The other lesson from Sayedpur didn’t strike home until we visited a nearby similar urban slum called Jethury the next day.
In Sayedpur, skin and clothes were dirty and frayed. Flies fed on the mucus running down babies’ noses, without the mothers brushing them away. Eyes looked vacant. Tempers flared. And the situation resolved.
Granted they had been waiting for hours in crowded, uncomfortable heat.
But in Jethury, when we walked in it was like a different world. The difference was obvious and dramatic. Everyone was eager, clean, and smiling. It was a celebration rather than a confrontation.
A key difference? This was a crowd made up of families with at least one child in the Bridge of Hope program. As a result, the children had attention, education, clothes, and at least one balanced meal a day.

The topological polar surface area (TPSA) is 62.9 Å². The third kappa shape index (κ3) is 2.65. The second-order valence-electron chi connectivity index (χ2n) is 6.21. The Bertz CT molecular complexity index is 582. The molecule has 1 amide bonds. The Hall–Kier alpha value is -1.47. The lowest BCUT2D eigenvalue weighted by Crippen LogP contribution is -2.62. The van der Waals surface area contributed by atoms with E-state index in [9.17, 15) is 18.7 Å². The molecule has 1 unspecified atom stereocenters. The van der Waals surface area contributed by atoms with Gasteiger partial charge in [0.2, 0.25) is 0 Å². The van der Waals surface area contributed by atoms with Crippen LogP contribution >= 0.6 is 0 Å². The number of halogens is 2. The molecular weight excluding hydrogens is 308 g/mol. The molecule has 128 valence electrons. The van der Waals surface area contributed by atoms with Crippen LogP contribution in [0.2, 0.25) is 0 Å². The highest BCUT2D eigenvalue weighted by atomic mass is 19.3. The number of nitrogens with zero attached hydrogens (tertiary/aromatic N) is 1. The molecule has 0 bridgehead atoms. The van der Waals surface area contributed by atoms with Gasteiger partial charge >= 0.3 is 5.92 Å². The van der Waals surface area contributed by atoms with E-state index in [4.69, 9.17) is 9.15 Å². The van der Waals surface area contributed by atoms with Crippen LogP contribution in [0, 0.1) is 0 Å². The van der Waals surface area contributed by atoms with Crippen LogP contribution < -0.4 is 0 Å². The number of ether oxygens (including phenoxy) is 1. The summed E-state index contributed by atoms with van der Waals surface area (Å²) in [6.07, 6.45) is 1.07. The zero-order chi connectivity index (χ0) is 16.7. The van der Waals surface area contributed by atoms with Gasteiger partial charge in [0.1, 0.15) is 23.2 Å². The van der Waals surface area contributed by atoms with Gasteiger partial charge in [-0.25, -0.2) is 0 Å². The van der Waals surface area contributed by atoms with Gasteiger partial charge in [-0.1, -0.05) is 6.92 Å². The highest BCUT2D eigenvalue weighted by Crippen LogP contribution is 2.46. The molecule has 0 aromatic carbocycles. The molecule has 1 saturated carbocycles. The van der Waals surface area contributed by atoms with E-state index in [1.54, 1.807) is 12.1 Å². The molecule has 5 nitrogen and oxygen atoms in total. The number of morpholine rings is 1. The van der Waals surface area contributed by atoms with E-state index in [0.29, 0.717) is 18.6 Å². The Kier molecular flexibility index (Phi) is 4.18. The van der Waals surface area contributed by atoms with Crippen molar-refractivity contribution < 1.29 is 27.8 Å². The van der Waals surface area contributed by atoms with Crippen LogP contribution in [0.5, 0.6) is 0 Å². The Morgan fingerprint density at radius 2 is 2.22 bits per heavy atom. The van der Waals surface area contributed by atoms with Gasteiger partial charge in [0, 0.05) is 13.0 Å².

The good will rubbed off on the parents; it rubbed off on the community.
People have asked me if I am overwhelmed by the need in India. No. I am overwhelmed by the possibility.
I’m reminded of the Chronicles of Narnia of a time so fertile that even a metal bar would grow into a lamppost. Here, even the smallest gesture has positive effects that ripple through generations.
Vitamin Angels is providing ongoing micronutrients to 1 million in India this year, with a goal of expanding this to 10 million by next year.
I am so excited to be a part of this effort.